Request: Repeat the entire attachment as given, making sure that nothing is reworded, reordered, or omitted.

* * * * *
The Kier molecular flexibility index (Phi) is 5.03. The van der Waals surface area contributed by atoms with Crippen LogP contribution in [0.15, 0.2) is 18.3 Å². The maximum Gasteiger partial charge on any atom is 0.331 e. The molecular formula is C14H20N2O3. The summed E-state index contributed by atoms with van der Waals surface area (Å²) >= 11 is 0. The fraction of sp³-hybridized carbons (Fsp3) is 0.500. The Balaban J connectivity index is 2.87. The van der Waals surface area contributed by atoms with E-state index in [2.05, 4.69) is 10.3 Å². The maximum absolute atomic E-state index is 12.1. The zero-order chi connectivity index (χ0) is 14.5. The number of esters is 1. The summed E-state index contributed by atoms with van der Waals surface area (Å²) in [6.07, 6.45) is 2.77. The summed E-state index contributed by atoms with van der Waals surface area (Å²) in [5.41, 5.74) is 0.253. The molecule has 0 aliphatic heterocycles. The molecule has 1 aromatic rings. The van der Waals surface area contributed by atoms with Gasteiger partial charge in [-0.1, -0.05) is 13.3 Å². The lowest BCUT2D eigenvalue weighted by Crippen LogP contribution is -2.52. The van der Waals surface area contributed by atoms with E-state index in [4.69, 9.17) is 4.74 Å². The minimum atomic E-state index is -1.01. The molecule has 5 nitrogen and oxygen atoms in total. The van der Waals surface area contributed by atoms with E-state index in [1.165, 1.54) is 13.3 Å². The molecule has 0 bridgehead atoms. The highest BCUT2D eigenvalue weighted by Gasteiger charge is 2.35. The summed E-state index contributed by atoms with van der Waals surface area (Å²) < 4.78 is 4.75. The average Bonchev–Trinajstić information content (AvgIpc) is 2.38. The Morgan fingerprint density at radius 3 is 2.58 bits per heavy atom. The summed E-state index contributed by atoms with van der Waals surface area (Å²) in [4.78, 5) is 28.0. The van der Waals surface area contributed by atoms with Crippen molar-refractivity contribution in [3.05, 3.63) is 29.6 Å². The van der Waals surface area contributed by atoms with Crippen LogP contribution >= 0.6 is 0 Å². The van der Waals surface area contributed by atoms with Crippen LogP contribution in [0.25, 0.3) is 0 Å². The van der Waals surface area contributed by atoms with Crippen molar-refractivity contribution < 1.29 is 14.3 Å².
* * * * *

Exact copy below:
The Kier molecular flexibility index (Phi) is 5.03. The van der Waals surface area contributed by atoms with Crippen LogP contribution in [0.15, 0.2) is 18.3 Å². The maximum Gasteiger partial charge on any atom is 0.331 e. The molecular formula is C14H20N2O3. The summed E-state index contributed by atoms with van der Waals surface area (Å²) >= 11 is 0. The fraction of sp³-hybridized carbons (Fsp3) is 0.500. The Balaban J connectivity index is 2.87. The van der Waals surface area contributed by atoms with E-state index in [2.05, 4.69) is 10.3 Å². The maximum absolute atomic E-state index is 12.1. The zero-order chi connectivity index (χ0) is 14.5. The number of esters is 1. The summed E-state index contributed by atoms with van der Waals surface area (Å²) in [6.07, 6.45) is 2.77. The summed E-state index contributed by atoms with van der Waals surface area (Å²) in [5.41, 5.74) is 0.253. The molecule has 0 aliphatic heterocycles. The molecule has 1 aromatic rings. The van der Waals surface area contributed by atoms with Gasteiger partial charge in [-0.1, -0.05) is 13.3 Å². The lowest BCUT2D eigenvalue weighted by Crippen LogP contribution is -2.52. The van der Waals surface area contributed by atoms with E-state index in [4.69, 9.17) is 4.74 Å². The minimum atomic E-state index is -1.01. The molecule has 5 nitrogen and oxygen atoms in total. The van der Waals surface area contributed by atoms with E-state index in [1.165, 1.54) is 13.3 Å². The molecule has 0 bridgehead atoms. The highest BCUT2D eigenvalue weighted by Gasteiger charge is 2.35. The summed E-state index contributed by atoms with van der Waals surface area (Å²) < 4.78 is 4.75. The average Bonchev–Trinajstić information content (AvgIpc) is 2.38. The Morgan fingerprint density at radius 3 is 2.58 bits per heavy atom. The summed E-state index contributed by atoms with van der Waals surface area (Å²) in [4.78, 5) is 28.0. The van der Waals surface area contributed by atoms with Crippen molar-refractivity contribution in [3.05, 3.63) is 29.6 Å². The van der Waals surface area contributed by atoms with Crippen LogP contribution >= 0.6 is 0 Å². The van der Waals surface area contributed by atoms with Crippen LogP contribution in [0.25, 0.3) is 0 Å². The van der Waals surface area contributed by atoms with Crippen molar-refractivity contribution < 1.29 is 14.3 Å².